The successful interpretation of the ancient writings of Egypt, Chaldæa, and Persia, which has distinguished our times, makes it necessary that the history of antiquity should be rewritten. Documents that for thousands of years lay hidden beneath the soil, and inscriptions which, like those of Egypt and Persia, long offered themselves to the gaze of man merely to excite his impotent curiosity, have now been deciphered and made to render up their secrets for the guidance of the historian. By the help of those strings of hieroglyphs and of cuneiform characters, illustrated by paintings and sculptured reliefs, we are enabled to separate the truth from the falsehood, the chaff from the wheat, in the narratives of the Greek writers who busied themselves with those nations of Africa and Asia which preceded their own in the ways of civilization. Day by day, as new monuments have been discovered and more certain methods of reading their inscriptions elaborated, we have added to the knowledge left us by Herodotus and Diodorus Siculus, to our acquaintance with those empires on the Euphrates and the Nile which were already in old age when the Greeks were yet struggling to emerge from their primitive barbarism. Even in the cases of Greece and Rome, whose histories are supplied in their main lines by their classic writers, the study of hitherto neglected writings discloses many new and curious details. The energetic search for ancient inscriptions, and the scrupulous and ingenious interpretation of their meaning, which we have witnessed and are witnessing, have revealed to us many interesting facts of which no trace is to be found in Thucydides or Xenophon, in Livy or Tacitus; enabling us to enrich with more than one feature the picture of private and public life which they have handed down to us. In the effort to embrace the life of ancient times as a whole, many attempts have been made to fix the exact place in it occupied by art, but those attempts have never been absolutely successful, because the comprehension of works of art, of plastic creations in the widest significance of that word, demands an amount of special knowledge which the great majority of historians are without; art has a method and language of its own, which obliges those who wish to learn it thoroughly to cultivate their taste by frequenting the principal museums of Europe, by visiting distant regions at the cost of considerable trouble and expense, by perpetual reference to the great collections of engravings, photographs, and other reproductions which considerations of space and cost prevent the savant from possessing at home. More than one learned author has never visited Italy or Greece, or has found no time to examine their museums, each of which contains but a small portion of the accumulated remains of antique art. Some connoisseurs do not even live in a capital, but dwell far from those public libraries, which often contain valuable collections, and sometimes—when they are not packed away in cellars or at the binder's—allow them to be studied by the curious. The study of art, difficult enough in itself, is thus rendered still more arduous by the obstacles which are thrown in its way. The difficulty of obtaining materials for self-improvement in this direction affords the true explanation of the absence, in modern histories of antiquity, of those laborious researches which have led to such great results since Winckelmann founded the science of archæology as we know it. To be continue in this ebook...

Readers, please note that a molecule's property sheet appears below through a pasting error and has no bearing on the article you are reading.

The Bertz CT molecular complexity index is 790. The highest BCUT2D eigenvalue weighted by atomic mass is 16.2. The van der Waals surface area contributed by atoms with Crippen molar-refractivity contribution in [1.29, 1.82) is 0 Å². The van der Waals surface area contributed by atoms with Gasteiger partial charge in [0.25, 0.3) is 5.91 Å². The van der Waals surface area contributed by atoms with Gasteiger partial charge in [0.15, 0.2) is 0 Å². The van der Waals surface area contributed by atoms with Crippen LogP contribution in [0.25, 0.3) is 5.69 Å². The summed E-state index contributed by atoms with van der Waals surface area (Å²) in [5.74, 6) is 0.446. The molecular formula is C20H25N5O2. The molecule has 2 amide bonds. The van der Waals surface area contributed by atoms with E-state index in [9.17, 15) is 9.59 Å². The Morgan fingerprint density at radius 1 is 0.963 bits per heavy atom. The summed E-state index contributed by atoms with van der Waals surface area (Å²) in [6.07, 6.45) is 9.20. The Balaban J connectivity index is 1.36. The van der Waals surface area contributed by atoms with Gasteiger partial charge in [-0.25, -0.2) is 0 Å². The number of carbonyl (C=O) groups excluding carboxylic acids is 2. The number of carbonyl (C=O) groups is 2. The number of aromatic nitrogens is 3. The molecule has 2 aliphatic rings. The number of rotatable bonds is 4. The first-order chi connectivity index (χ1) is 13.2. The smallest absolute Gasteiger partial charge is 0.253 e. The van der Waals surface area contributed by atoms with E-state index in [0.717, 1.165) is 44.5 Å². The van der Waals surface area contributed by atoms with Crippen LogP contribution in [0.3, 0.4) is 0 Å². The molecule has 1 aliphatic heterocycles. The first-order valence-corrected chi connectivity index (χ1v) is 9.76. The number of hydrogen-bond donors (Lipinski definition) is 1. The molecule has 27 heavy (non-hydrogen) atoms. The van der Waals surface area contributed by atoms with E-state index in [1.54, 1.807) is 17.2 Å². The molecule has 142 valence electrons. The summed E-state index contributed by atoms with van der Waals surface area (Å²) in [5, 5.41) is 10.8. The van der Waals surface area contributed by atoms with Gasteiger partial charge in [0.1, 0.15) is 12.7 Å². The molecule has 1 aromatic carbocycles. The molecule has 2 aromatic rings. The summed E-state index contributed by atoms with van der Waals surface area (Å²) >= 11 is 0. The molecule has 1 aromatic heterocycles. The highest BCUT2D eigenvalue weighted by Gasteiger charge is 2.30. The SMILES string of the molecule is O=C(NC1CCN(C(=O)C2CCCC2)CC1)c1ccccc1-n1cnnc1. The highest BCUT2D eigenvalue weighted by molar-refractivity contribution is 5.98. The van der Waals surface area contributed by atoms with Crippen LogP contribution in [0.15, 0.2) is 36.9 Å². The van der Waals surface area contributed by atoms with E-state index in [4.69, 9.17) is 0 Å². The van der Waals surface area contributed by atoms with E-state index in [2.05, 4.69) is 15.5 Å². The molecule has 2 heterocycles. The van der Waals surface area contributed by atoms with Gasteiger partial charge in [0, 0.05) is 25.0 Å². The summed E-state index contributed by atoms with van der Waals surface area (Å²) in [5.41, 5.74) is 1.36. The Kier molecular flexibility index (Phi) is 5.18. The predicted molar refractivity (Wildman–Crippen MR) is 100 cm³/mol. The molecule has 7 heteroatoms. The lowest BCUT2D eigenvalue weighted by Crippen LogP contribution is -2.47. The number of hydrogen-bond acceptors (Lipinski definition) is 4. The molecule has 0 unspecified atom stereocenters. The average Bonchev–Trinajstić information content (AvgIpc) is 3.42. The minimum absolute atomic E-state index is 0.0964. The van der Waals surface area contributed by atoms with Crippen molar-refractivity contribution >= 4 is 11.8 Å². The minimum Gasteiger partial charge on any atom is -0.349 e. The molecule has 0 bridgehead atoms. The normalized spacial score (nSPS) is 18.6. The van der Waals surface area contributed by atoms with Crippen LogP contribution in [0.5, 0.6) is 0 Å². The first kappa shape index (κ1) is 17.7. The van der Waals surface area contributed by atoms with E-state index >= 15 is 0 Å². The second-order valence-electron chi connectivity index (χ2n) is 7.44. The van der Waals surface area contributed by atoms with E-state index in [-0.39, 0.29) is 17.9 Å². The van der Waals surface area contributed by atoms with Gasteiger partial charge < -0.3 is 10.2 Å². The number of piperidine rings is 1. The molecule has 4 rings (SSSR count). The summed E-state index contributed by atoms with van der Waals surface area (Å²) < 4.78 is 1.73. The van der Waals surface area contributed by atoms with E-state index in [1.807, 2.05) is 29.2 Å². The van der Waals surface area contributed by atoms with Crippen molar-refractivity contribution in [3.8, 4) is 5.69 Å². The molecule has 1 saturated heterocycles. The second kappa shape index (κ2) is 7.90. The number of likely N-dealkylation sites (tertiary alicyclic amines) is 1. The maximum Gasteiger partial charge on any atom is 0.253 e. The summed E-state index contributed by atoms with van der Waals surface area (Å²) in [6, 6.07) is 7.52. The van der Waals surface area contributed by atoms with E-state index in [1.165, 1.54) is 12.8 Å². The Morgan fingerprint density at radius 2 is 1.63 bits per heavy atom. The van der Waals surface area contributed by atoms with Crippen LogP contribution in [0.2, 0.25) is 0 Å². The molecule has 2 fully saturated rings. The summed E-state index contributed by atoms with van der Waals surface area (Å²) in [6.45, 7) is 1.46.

The Industrial Arts in Spain by Juan F. Riaño Book Summary: